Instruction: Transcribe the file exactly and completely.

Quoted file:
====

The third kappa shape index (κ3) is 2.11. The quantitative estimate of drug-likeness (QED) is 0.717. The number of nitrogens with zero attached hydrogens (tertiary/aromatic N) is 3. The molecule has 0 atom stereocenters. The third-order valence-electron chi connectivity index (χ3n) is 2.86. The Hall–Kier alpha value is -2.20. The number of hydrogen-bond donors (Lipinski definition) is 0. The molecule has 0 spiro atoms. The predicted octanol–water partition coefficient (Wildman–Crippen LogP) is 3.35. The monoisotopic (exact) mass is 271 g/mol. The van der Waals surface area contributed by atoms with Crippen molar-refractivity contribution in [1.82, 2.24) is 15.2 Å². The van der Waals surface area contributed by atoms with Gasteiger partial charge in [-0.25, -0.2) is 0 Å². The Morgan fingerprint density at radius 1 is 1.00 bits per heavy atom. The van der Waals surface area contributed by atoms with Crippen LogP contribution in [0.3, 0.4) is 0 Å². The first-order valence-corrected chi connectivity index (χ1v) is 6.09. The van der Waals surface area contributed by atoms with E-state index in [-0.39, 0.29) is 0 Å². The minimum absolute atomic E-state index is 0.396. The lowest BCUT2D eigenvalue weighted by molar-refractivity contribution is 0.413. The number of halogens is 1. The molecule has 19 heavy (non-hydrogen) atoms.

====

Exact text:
The third kappa shape index (κ3) is 2.11. The quantitative estimate of drug-likeness (QED) is 0.717. The number of nitrogens with zero attached hydrogens (tertiary/aromatic N) is 3. The molecule has 0 atom stereocenters. The third-order valence-electron chi connectivity index (χ3n) is 2.86. The Hall–Kier alpha value is -2.20. The number of hydrogen-bond donors (Lipinski definition) is 0. The molecule has 0 spiro atoms. The predicted octanol–water partition coefficient (Wildman–Crippen LogP) is 3.35. The monoisotopic (exact) mass is 271 g/mol. The van der Waals surface area contributed by atoms with Crippen molar-refractivity contribution in [1.82, 2.24) is 15.2 Å². The van der Waals surface area contributed by atoms with Gasteiger partial charge in [-0.25, -0.2) is 0 Å². The Morgan fingerprint density at radius 1 is 1.00 bits per heavy atom. The van der Waals surface area contributed by atoms with Crippen LogP contribution in [0.3, 0.4) is 0 Å². The first-order valence-corrected chi connectivity index (χ1v) is 6.09. The van der Waals surface area contributed by atoms with E-state index in [-0.39, 0.29) is 0 Å². The minimum absolute atomic E-state index is 0.396. The lowest BCUT2D eigenvalue weighted by molar-refractivity contribution is 0.413. The number of halogens is 1. The molecule has 19 heavy (non-hydrogen) atoms.